Australia is belatedly waking up to the implications of the carbon budget, although the concept has been around for years. It simply says that if the increase in global temperature resulting from human carbon emissions is to be contained to a level which will prevent dangerous climate change, the world, henceforth, can only afford to emit a limited amount of greenhouse gases.

According to the latest science, that limit will be exceeded if we burn more than 20 per cent of the world’s proven coal, oil and gas reserves. This is confirmed in recent reports from the International Energy Agency and Australia’s Climate Commission.

At current emission rates, the world budget runs out in 20 years, and the Australian budget, as one of the highest per capita carbon emitters, runs out in five years. Major coal companies, as members the IEA’s Energy Business Council , are well aware of these implications.

The carbon budget is the basis for current campaigns, led by organisations such as Greenpeace and Bill McKibben’s 350.org, to ensure that budget is not exceeded, in part by stopping the expansion of Australian coal exports,

Recently, the CEO of the Australian Coal Association, Dr Nikki Willliams, hit out at such “eco-activists” who are “ideologically driven to destroy Australia’s coal industry but have no technically and commercially reliable and affordable solution to global climate change,” going on to justify the continued expansion of the industry.

Subsequently, commenting on the Climate Commission’s latest report, Minerals Council CEO, Mitch Hooke, opined that the report, in “calling for an end to the Australian coal industry crosses the line from scientific analysis into environmental campaigning.”

Activists play a vital role in alerting society to critical issues which the establishment may wish to deliberately avoid. But in addition to activists, many more Australians are concerned about the need for serious action to address climate change. Thus the mining industry’s arguments warrant a wide response.

Any balanced risk assessment of the latest climate science and the evidence of warming around the world, would accept that events are accelerating far faster than anticipated. There is now a high risk that our inaction today is locking in catastrophic outcomes; the challenge is far greater and more urgent than is acknowledged officially.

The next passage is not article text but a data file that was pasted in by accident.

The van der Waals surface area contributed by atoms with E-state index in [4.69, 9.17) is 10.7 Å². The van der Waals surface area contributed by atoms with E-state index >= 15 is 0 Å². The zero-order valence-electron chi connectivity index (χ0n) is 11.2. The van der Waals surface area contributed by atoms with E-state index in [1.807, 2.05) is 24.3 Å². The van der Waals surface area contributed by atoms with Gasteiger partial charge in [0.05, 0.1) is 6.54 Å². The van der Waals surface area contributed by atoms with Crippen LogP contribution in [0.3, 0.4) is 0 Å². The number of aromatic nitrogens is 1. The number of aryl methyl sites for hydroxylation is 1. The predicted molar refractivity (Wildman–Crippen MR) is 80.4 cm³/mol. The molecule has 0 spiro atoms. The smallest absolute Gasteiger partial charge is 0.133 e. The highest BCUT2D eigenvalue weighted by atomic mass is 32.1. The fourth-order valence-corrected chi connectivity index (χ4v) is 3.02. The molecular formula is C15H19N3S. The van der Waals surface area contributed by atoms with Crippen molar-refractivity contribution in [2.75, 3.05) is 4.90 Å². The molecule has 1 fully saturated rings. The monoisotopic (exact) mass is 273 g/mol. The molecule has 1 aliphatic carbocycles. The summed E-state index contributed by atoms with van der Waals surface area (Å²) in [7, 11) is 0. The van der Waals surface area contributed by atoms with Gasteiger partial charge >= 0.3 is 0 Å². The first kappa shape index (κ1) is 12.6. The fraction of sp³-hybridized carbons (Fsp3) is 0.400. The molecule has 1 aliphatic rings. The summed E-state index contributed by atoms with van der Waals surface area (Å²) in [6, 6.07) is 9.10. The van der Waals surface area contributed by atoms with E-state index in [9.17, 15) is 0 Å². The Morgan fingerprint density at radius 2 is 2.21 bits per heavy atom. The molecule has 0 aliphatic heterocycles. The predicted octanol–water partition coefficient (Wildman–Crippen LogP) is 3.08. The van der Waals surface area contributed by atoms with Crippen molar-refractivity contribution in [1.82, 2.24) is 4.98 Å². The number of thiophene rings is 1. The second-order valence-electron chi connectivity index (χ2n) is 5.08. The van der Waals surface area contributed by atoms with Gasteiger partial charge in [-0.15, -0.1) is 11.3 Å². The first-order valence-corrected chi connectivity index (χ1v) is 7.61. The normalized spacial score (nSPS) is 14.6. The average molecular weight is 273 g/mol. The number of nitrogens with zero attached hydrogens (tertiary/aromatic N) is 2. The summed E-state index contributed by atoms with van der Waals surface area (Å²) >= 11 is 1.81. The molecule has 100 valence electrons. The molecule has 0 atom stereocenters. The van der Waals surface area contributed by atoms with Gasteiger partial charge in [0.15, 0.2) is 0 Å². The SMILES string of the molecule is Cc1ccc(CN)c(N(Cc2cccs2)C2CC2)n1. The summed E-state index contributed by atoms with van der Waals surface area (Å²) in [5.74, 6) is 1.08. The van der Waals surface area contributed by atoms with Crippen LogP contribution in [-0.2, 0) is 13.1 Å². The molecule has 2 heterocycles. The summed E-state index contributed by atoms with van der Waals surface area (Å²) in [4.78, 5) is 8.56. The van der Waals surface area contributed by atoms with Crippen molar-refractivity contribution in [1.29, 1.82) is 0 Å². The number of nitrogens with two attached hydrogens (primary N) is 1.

Evidence of climate change and accelerating extreme weather suggests that the world is close to passing climatic tipping points in the Arctic, the Antarctic and elsewhere. Dr Williams facetiously dismissed such concerns: “--- the last time I (looked), the Arctic was still there --- “.  She might have added that the Arctic is warming 3-4 times faster than the global average and that 80 per cent of the Arctic sea ice volume in summer has been lost since 1979, half of it in the last seven years. 

On current trends, the Arctic will probably be sea ice-free in summer by 2015 and in winter by 2030. The Greenland ice sheet melt appears to be accelerating exponentially, which if confirmed, may lead to a five metre sea level increase this century.  

The West Antarctic ice sheet is warming faster than anywhere else on earth. None of this was supposed to happen until post-2100.

These changes may seem remote from Australia, but they have enormous impact on the global climate system, on sea level rise, and thus impact directly upon us.

Science has clearly established human carbon emissions as a prime cause. Despite years of negotiations, nothing has been done to reduce emissions, which are accelerating in line with worst-case scenarios. Despite Mitch Hooke’s boosterism, ‘official’ solutions, such as carbon capture and storage, and clean coal technology, are not working and even if they did, it would require decades for them to take effect, time we no longer have.

Current climate policies, including our own Clean Energy Future package, if fully implemented, will result in 4-6 degrees Celsius mean warming relative to pre-industrial conditions, with the Arctic experiencing 9-12 degrees Celsius regional warming – way beyond the official target of 2 degrees Celsius – worsening an already very dangerous situation.

This would result in a world of one billion people, not the present seven billion, as death and destruction ensue from a combination of heat stress, escalating extreme weather disasters, sea level rise, disease, food and water scarcity with consequent social disorder and conflict. Australia will be severely affected, probably with major population decline, unless emission reductions are accelerated.

Yet notwithstanding the 20 per cent limit on burning the world’s proven fossil-fuel reserves if catastrophic climate change is to be avoided, by 2025, the Australian coal industry is planning to more than double coal exports, and the gas industry to quadruple gas exports, which will make us one of the top five global emitters, exports included.

The Chinese, Indians and other trade partners are in the process of rapidly abandoning a high carbon future.  If our current expansion policies are implemented, it will leave Australia with a stack of stranded assets in mines, ports and railways within a decade, wasting funds which should be spent developing zero-carbon solutions.   

This is part one of a two-part analysis. Part two will be published on Monday morning.

Ian Dunlop is a former an international oil, gas and coal industry executive.  He chaired the Australian Coal Association in 1987-88, chaired the Australian Greenhouse Office Experts Group on Emissions Trading from 1998-2000 and was CEO of the Australian Institute of Company Directors from 1997-2001.